Margaret (MA 15+). Director: Sarah Polley. Starring Anna Paquin, Matt Damon, Mark Ruffalo. 150 minutes
Can you make amends without accepting responsibility? This ethical oxymoron is at the heart of Margaret. Bright but self-centred student Lisa (Paquin) contributes to the death of a pedestrian (Janney) when she actively distracts a bus driver (Ruffalo), causing him to run a red light. Subsequently (and notwithstanding some self-examination) she attempts to mitigate her guilt by punishing the driver's wrongdoing, rather than repenting her own.
It's a rather solitary quest. Lisa's life contains a dearth of dependable role models. Her actor mother Joan (Smith-Cameron) is distracted by a revived career and a new relationship with a French-Palestinian suitor (Reno). Her absentee father proffers platitudes over a long-distance phone line. One teacher (Damon) attemps to mentor Lisa in her dilemma but is too accepting of her flirtatious advances to be considered a disinterested advisor.
Throughout the film, the semantics of justice and revenge are tested on both the personal and extra-personal level; notably, within the context of the Israeli-Palestinian conflict, and the conflict between Islam and the West that was seemingly galvanised by September 11. These are debated hotly in Lisa's high school ethics class and among adults too. In both settings the ethics of tit-for-tat and perspectives constrained by self-interest are weighed and wasted.
Writer-director Lonergan has done an impressive job weaving these broad and abstract themes into a tangible and warmly emotive human story, spearheaded by a tour-de-force performance by Paquin who, at nearly 30 years of age, captures perfectly the vicious self-absorption and viscous vulnerability that make up the as-yet unformed adulthood of the 17-year-old protagonist Lisa.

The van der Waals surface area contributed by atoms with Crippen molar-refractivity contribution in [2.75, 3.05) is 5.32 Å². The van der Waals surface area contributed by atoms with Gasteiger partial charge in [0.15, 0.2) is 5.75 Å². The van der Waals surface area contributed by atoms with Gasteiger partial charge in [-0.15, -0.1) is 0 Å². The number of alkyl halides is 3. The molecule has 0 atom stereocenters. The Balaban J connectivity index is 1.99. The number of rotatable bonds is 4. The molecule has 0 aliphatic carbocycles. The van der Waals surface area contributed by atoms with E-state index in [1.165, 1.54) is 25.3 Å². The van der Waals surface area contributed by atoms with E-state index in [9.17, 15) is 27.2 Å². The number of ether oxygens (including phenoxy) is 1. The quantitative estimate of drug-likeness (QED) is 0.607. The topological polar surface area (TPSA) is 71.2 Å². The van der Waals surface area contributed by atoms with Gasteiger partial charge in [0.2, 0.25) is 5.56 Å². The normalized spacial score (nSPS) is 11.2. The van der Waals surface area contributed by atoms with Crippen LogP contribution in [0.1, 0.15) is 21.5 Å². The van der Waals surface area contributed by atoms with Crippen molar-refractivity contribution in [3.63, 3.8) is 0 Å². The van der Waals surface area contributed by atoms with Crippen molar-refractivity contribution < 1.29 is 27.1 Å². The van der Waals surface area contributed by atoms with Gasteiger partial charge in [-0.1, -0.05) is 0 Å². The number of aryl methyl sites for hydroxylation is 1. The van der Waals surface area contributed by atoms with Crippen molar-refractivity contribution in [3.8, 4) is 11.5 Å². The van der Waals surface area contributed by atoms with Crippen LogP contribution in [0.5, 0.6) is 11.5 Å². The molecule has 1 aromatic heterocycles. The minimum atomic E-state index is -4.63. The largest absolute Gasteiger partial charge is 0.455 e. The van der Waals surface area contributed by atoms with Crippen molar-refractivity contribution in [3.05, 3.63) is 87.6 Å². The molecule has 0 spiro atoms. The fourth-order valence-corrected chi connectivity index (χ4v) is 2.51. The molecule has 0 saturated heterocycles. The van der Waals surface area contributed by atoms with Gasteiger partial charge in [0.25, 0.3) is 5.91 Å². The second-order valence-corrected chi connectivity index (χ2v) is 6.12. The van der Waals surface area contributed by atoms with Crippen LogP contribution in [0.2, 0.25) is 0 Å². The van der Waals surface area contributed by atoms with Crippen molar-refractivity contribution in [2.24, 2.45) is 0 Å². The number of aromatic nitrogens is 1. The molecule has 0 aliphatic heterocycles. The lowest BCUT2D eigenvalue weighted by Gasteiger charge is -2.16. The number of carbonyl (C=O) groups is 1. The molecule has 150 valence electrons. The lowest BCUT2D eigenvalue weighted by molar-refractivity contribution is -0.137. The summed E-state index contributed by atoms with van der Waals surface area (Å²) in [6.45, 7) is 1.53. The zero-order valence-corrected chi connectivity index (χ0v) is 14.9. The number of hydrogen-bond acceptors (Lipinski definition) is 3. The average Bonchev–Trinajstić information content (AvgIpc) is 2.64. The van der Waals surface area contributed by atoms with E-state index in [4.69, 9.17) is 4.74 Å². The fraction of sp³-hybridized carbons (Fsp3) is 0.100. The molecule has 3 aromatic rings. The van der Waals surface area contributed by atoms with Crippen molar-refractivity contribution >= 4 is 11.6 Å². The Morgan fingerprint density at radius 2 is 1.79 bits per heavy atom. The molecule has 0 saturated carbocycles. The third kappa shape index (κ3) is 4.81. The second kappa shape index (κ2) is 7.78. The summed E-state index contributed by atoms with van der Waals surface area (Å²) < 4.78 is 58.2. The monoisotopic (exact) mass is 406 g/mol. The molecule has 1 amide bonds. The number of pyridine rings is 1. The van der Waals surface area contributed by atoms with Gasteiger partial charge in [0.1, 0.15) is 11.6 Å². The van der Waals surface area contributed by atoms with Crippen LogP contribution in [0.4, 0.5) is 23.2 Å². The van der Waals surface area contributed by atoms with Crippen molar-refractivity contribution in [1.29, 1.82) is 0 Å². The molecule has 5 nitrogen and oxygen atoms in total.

Lisa's behaviour is welded to the idea of performance. She plays the coquettish underachiever in one class, the high-minded demagogue in another. She invites a friend to 'take' her virginity; he condescends to her appallingly, yet is unwittingly playing to the script in her head. Following one moment of gross self-aggrandisement in her quest to avenge the dead woman, she is justifiably accused of being enamoured of the drama of the situation.
But the film suggests this is not malevolence on Lisa's part but learned behaviour: at one point, her mother Joan's rage during an encounter with the recalcitrant Lisa is juxtaposed pointedly with her huffy (in-character) entrance onto a theatre stage. Each of these two women is struggling, in her own way, to shed the skin she presents to the world in order to more firmly accept her own human vulnerability and allow her better to identify with the other.
Ironically, this occurs while they are audience members at an opera. Self-awareness and compassion are awakened by their empathetic engagement with the fictional characters on stage. This reflects the ideal that entertainment, well intended and effectively executed, can promote the betterment of individual and collective humanity. Which is one of the lofty goals of Margaret itself.
Tim Kroenert is Assistant Editor of Eureka Street.